Did you know Australia has a National Food Plan? Did you know that it affects every Australian?
Why do we need a food plan?
This is an excerpt from The National Food Plan which explains why,
“Australia’s food system is complex and diverse.
A National Food Plan will establish an integrated approach to food-related policies and programs for the benefit of food businesses and consumers and underpin the vision of Australia being a reliable, sustainable, productive and resilient supplier of nutritious and affordable food.
Australia has one of the best food systems in the world.
Our current policies, programs and regulations affecting the food system broadly deliver a good mix of economic, environmental and social benefits for the Australian community. However, there is room for improvement. Strengthening these arrangements through the development of the National Food Plan will help Australia’s food system respond to new opportunities and challenges.”
The forward from the National Food Plan is written by the Minister for Agriculture, Fisheries and Forestry and explains,
“Australia is in the enviable position of being able to comfortably feed our people. Through a combination of excellent management, great good fortune and an inventive spirit, our food industry has grown from strength to strength.
Gone are the days when our national prosperity rode solely on the sheep’s back. Australia now has a huge, sustainable and diverse food supply system. We find ourselves producing far more food than we consume.
Indeed, in 2010–11 the value of Australia’s food exports was $27.1 billion. Underpinning this exponential growth is Australian ingenuity—from 19th century mechanical inventions such as the stump jump plough and the combine harvester, to recent biotechnology advances such as the high-fibre barley and salt-resistant wheat, Australian innovation has forever changed the face of the world’s agriculture.”
On May 25th, the 2013 National Food Plan was released, as well as the announcement of a $1.5 million small grants program for community food groups.
ABC News reports: “Groups will be able to apply for Federal Government grants of up to $25,000 to support projects such as farmers markets and “food rescue activities”, while grants of up to $10,000 will be available to people involved in smaller initiatives such as community gardens and city farms.”
Why is buying local important?
Where fruit and vegetables come from, the way they are grown, how far the food items have travelled, and how they are stored and preserved or refrigerated – all are important elements in determining its carbon footprint.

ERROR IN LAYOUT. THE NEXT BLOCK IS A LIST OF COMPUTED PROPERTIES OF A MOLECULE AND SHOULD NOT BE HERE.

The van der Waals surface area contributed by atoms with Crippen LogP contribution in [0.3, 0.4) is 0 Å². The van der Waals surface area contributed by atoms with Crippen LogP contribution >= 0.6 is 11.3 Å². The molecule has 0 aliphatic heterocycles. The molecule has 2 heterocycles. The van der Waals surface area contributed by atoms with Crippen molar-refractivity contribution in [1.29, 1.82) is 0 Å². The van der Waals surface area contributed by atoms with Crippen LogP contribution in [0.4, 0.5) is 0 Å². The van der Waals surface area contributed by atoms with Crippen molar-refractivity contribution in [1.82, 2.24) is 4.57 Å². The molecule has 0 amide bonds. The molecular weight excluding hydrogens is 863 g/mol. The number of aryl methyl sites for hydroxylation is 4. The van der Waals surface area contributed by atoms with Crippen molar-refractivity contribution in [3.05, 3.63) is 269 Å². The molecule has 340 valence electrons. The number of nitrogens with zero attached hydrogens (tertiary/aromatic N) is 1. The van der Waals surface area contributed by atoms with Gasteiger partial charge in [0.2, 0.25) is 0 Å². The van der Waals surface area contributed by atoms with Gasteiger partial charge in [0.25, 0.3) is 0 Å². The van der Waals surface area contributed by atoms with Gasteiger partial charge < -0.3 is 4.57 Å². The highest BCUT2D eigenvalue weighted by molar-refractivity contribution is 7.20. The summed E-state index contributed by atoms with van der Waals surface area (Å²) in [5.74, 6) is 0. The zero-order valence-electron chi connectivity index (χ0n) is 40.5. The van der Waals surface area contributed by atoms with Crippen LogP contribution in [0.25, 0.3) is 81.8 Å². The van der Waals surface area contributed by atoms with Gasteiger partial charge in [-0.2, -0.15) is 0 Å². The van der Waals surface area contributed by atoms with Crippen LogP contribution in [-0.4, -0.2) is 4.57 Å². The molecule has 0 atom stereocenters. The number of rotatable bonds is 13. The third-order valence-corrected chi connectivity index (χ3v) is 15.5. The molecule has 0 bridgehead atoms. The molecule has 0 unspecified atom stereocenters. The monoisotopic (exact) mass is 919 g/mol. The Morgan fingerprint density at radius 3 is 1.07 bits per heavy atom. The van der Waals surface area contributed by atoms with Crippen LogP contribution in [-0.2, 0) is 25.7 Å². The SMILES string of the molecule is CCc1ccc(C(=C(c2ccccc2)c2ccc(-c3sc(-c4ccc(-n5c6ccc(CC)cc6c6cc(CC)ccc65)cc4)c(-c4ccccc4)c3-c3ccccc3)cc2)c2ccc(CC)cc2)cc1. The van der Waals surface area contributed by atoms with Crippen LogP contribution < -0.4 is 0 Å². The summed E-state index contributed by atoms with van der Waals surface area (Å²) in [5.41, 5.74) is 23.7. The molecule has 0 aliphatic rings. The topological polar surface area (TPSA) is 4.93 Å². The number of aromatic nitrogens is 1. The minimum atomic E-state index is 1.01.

Incredible as it may sound, what we eat and drink contributes to about one third of the CO2 pollution connected with our day-to-day living. We have the power to make positive choices when we shop that will affect food preparation, eating and what we can do with scraps and leftovers.
However, there have been a few holes noted in the new plan, most notably – The National Food Plan not taking into account the potential impact the increased food production will have on our ecosystems. The Australian online explains,
“The Australian Greens said the plan failed to tackle the supermarket duopoly, factor in the impact of climate change on future food production, or address lax food labelling laws.
“We don’t believe you can have a comprehensive food plan that benefits both producers of food and consumers of food unless you tackle competition policy in this country,” Greens competition spokesman Senator Peter Whish-Wilson said.”
This is a very important factor and many are drawing parallels in this situation to the Governments past mismanagement of water, which led to the collapse of the Murray-Darling Basin river system. A scary thought.
Other aspects of The Food Plan include :
- Identifying and mitigating potential risks to Australia’s food security.
- Contributing to global food security
- Maintaining and improveing the natural resource base underpinning food production in Australia
- Support the global competitiveness and productivity growth of the food supply chain, including through research, science and innovation
- Contribute to economic prosperity, employment and community wellbeing in regional Australia.
We would love the 1 Million Women’s input on the National Food Plan. What are your thoughts?
We are daughters, mothers, sisters and grandmothers getting on with practical climate action to live better for us and the planet. Join the movement at www.1millionwomen.com.au
The people need to have more say over the National Food plan. Check out A Peoples Food Plan for a detailed analysis of the govt plan (which includes environment and health destructive GMO’s) and some great ideas for things people can do to take more control and responsibility for their food and its production in Australia.
Click to access 20120914-PeoplesFoodPlan-DiscussionPaper.pdf